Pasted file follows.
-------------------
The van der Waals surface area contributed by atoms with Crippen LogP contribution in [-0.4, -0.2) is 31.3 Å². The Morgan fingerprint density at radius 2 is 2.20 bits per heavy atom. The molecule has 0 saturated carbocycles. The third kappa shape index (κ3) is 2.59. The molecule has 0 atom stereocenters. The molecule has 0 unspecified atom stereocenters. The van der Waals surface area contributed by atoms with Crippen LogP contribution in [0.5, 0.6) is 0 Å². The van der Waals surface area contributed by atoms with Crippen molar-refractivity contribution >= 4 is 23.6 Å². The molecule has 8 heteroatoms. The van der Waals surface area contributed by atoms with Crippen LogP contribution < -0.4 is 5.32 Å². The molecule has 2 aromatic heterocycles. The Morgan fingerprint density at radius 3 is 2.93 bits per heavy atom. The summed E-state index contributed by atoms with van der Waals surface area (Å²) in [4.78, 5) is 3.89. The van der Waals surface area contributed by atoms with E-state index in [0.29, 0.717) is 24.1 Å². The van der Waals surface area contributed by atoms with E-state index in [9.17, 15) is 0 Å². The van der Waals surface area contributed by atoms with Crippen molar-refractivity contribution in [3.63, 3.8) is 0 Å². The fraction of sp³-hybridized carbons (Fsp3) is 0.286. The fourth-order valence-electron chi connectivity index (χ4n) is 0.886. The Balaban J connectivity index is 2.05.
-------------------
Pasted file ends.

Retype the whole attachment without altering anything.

The van der Waals surface area contributed by atoms with Crippen LogP contribution in [-0.4, -0.2) is 31.3 Å². The Morgan fingerprint density at radius 2 is 2.20 bits per heavy atom. The molecule has 0 saturated carbocycles. The third kappa shape index (κ3) is 2.59. The molecule has 0 atom stereocenters. The molecule has 0 unspecified atom stereocenters. The van der Waals surface area contributed by atoms with Crippen LogP contribution in [0.5, 0.6) is 0 Å². The van der Waals surface area contributed by atoms with Crippen molar-refractivity contribution >= 4 is 23.6 Å². The molecule has 8 heteroatoms. The van der Waals surface area contributed by atoms with Crippen LogP contribution < -0.4 is 5.32 Å². The molecule has 2 aromatic heterocycles. The Morgan fingerprint density at radius 3 is 2.93 bits per heavy atom. The summed E-state index contributed by atoms with van der Waals surface area (Å²) in [4.78, 5) is 3.89. The van der Waals surface area contributed by atoms with E-state index in [0.29, 0.717) is 24.1 Å². The van der Waals surface area contributed by atoms with E-state index in [9.17, 15) is 0 Å². The van der Waals surface area contributed by atoms with Crippen molar-refractivity contribution in [3.63, 3.8) is 0 Å². The fraction of sp³-hybridized carbons (Fsp3) is 0.286. The fourth-order valence-electron chi connectivity index (χ4n) is 0.886. The Balaban J connectivity index is 2.05.